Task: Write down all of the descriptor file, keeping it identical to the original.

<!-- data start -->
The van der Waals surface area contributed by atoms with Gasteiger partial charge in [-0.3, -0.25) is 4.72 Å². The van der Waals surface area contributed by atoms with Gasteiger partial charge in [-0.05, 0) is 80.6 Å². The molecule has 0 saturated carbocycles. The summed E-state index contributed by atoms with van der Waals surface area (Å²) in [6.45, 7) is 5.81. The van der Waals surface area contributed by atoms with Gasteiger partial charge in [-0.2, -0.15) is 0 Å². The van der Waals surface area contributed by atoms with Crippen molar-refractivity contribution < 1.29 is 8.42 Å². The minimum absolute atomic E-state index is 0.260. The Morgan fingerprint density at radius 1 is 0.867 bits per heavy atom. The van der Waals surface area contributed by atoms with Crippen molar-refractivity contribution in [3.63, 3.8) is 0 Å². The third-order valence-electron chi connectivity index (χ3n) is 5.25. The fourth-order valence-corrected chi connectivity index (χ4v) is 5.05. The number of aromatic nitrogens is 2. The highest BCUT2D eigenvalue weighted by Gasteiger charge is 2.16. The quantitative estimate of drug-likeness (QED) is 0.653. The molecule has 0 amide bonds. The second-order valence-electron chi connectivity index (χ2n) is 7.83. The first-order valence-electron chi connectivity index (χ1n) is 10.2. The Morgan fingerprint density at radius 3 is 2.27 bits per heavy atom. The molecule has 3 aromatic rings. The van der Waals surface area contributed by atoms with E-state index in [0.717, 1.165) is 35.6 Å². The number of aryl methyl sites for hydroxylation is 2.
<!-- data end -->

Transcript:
The van der Waals surface area contributed by atoms with Gasteiger partial charge in [-0.3, -0.25) is 4.72 Å². The van der Waals surface area contributed by atoms with Gasteiger partial charge in [-0.05, 0) is 80.6 Å². The molecule has 0 saturated carbocycles. The summed E-state index contributed by atoms with van der Waals surface area (Å²) in [6.45, 7) is 5.81. The van der Waals surface area contributed by atoms with Gasteiger partial charge in [-0.2, -0.15) is 0 Å². The van der Waals surface area contributed by atoms with Crippen molar-refractivity contribution < 1.29 is 8.42 Å². The minimum absolute atomic E-state index is 0.260. The Morgan fingerprint density at radius 1 is 0.867 bits per heavy atom. The van der Waals surface area contributed by atoms with Crippen molar-refractivity contribution in [3.63, 3.8) is 0 Å². The third-order valence-electron chi connectivity index (χ3n) is 5.25. The fourth-order valence-corrected chi connectivity index (χ4v) is 5.05. The number of aromatic nitrogens is 2. The highest BCUT2D eigenvalue weighted by Gasteiger charge is 2.16. The quantitative estimate of drug-likeness (QED) is 0.653. The molecule has 0 amide bonds. The second-order valence-electron chi connectivity index (χ2n) is 7.83. The first-order valence-electron chi connectivity index (χ1n) is 10.2. The Morgan fingerprint density at radius 3 is 2.27 bits per heavy atom. The molecule has 3 aromatic rings. The van der Waals surface area contributed by atoms with E-state index in [0.717, 1.165) is 35.6 Å². The number of aryl methyl sites for hydroxylation is 2.